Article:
For my last pick, I’ll veer away from the heady, in-your-feels kind of movie to a good old-fashioned war movie — and not just any war movie, but one about killin’ Nazis. Everyone, regardless of their political affiliation, background, or moral compass, LOVES to watch the Nazis getting their asses kicked. And although Operation Market Garden was a strategic failure, the accounts of bravery in A Bridge Too Far are without peer. Like Taxi Driver, I’d watched this film before but didn’t love it until years later when I paid enough attention to really see it. And now I can’t believe it isn’t in every top 10 list of war films ever published. It saddens me to say it, but in today’s day and age of filmmaking, a movie like A Bridge Too Far will probably never happen again.
First, let’s talk cast. Sean Connery, Gene Hackman, Ryan O’Neal, Anthony Hopkins, James Caan, Elliot Gould, Laurence Olivier, John Ratzenberger, and Robert Redford — just to name a few. It seems like every few minutes you find yourself saying, “Holy shit, he’s in this too?!” Not only is the cast filled with stars, but they’re also all perfectly cast to the characters they portray.
The other jaw-dropping thing about this movie is it’s daunting technical undertaking. Released in 1977, VFX and CGI weren’t really a thing yet. As a young, aspiring filmmaker, I’ve learned that “practical” special effects are almost always a better choice for a number of reasons, mainly that they carry the momentum of a scene for the actors. It’s a lot easier to react to explosions and squib hits than it is to react to a cue — or simply nothing — that will be added in post production. The reason films shy away from practical effects now is simple: time. Set ups for long action sequences in war movies can take up to an entire day. So movies now tend to use a mix of practical and video effects to get the job done. Not the case in 1977. I can only imagine the logistical nightmare the director — legend Sir Richard Attenborough — and crew slogged through in order to get some of the action sequences.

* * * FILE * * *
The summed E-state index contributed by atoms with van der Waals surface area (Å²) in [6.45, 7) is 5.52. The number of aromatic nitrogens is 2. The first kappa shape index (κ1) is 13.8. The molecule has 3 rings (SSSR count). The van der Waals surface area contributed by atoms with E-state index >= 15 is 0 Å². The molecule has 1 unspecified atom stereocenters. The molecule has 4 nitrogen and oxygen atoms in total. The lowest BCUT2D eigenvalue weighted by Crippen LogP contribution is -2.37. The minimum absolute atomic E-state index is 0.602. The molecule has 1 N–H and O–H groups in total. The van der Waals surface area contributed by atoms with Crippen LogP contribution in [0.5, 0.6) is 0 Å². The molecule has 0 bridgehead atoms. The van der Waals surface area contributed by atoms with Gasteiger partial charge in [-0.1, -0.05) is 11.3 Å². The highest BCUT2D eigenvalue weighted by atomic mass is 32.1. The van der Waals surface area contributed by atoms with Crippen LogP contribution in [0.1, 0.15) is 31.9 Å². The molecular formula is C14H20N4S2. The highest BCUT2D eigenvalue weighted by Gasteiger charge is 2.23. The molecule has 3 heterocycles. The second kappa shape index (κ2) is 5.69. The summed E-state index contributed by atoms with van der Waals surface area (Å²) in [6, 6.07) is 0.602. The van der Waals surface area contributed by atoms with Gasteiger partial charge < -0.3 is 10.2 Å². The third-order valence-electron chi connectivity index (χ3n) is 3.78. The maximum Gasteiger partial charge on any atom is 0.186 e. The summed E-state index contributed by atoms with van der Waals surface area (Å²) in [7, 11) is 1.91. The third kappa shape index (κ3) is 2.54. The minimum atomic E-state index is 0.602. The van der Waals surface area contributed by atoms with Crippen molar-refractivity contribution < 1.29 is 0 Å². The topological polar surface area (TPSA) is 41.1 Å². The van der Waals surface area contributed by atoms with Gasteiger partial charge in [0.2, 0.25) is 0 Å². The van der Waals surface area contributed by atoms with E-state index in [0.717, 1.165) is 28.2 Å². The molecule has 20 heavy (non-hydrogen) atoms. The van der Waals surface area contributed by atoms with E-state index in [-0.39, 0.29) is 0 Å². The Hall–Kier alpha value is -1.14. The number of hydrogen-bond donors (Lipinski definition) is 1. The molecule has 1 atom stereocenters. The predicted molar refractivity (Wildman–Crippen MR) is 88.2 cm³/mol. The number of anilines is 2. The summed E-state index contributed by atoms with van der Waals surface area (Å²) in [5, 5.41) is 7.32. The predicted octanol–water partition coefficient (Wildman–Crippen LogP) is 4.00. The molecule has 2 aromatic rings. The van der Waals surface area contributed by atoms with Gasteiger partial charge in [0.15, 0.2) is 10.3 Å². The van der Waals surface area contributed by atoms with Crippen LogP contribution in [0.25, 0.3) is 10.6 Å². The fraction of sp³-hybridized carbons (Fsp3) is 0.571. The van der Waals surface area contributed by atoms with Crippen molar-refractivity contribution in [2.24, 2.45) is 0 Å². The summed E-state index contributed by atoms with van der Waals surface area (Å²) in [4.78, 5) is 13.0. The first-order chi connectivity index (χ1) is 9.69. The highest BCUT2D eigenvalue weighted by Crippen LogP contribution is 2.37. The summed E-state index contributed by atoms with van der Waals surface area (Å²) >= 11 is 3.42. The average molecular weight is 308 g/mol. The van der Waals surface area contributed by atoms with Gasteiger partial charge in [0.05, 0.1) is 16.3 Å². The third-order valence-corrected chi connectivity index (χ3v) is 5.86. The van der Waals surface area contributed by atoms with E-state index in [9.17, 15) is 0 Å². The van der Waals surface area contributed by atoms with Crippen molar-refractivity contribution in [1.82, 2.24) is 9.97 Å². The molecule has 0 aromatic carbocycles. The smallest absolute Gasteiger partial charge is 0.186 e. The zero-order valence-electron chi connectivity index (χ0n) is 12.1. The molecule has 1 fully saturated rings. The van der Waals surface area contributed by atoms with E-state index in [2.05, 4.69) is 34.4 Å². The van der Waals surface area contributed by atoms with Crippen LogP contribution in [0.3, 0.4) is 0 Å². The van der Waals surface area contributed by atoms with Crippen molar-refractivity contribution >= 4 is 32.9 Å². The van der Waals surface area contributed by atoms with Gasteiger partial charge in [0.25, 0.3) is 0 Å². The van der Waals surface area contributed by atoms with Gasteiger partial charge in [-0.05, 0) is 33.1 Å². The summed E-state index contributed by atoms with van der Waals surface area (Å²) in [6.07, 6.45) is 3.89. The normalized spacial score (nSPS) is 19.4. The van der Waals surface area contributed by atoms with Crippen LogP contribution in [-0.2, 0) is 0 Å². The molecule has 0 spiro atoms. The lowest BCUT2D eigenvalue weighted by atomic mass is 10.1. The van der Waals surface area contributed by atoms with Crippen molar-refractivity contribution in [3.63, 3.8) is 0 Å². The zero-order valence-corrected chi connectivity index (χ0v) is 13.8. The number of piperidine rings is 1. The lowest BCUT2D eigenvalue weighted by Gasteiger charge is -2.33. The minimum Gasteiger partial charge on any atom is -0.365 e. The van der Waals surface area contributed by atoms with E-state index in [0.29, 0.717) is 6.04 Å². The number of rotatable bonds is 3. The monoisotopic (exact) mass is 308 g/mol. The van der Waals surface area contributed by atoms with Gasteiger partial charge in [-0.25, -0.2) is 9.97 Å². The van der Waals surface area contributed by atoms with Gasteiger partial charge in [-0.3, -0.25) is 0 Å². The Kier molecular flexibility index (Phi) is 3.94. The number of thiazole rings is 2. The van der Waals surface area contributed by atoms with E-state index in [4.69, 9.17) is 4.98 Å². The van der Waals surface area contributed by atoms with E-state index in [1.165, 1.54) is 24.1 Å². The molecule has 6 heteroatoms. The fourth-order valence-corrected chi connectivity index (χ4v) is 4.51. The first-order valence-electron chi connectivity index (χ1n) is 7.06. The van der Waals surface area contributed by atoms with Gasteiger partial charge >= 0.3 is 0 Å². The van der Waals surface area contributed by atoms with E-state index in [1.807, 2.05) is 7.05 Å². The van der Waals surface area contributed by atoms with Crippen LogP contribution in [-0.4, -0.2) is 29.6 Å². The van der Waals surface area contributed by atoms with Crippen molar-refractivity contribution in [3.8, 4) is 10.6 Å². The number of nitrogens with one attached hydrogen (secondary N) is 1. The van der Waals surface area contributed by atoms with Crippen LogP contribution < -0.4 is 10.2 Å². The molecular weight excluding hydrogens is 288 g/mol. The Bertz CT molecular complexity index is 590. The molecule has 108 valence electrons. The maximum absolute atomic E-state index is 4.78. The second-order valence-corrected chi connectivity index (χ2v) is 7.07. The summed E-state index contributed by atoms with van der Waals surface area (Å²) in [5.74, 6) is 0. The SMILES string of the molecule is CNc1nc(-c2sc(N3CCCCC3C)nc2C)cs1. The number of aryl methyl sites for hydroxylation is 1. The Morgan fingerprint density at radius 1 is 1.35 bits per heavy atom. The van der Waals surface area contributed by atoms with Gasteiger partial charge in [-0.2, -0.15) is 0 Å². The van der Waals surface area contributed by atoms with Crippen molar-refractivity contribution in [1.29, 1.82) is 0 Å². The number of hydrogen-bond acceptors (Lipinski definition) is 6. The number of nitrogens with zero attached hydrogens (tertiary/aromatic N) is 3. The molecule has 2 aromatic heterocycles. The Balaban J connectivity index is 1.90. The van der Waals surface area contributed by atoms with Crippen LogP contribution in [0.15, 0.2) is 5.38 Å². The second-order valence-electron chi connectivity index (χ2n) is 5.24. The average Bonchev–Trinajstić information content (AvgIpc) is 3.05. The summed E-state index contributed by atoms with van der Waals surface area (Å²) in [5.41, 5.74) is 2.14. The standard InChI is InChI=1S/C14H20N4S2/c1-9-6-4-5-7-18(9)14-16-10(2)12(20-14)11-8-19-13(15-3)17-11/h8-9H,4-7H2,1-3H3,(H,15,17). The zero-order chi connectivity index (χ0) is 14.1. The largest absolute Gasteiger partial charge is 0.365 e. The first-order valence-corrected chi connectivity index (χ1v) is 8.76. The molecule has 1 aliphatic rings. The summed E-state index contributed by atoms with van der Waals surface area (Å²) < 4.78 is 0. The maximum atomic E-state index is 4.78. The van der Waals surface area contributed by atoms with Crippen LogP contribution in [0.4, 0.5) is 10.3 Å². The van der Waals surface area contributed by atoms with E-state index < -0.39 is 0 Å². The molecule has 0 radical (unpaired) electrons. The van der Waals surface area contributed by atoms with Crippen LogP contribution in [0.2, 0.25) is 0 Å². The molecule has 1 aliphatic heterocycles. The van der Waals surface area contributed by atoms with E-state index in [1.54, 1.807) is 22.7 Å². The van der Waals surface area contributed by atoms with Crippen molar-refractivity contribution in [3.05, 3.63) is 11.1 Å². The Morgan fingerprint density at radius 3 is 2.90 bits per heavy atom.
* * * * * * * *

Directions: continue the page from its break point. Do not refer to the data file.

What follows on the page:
The specific scenes of A Bridge Too Far that I can say without a doubt will never happen again were the airborne operations. There is a reason that it had the largest production budget of any movie in history at the time, aside from the special effects and casting. Not only did more than 1,000 men actually jump on film, but they begged for, borrowed, and bought more than 20 period-correct aircraft to drop paratroopers and supplies, going as far as Somalia to procure them, as well as borrowing a few from the Finnish and Danish air forces.
While the jumps depicted in Band of Brothers were great, nothing compares to the sheer scale of realism that we see in A Bridge Too Far. The performance of the amazing cast directed by Attenborough, coupled with the never before or since attempted feats of technical realism come together in telling the story of Operation Market Garden in what might be the most underrated war film of all time.
Jariko Denman is a contributing writer for Coffee or Die. He is a retired US Army Ranger and deployed to combat 15 times in Iraq and Afghanistan from 2002 to 2012, amounting to 54 months of total combat experience as part of a Joint Special Operations Task Force. He now lives in Los Angeles and has advised on several major motion pictures, national ad campaigns, and television series as well as continuing to train and work within government and tactical industries.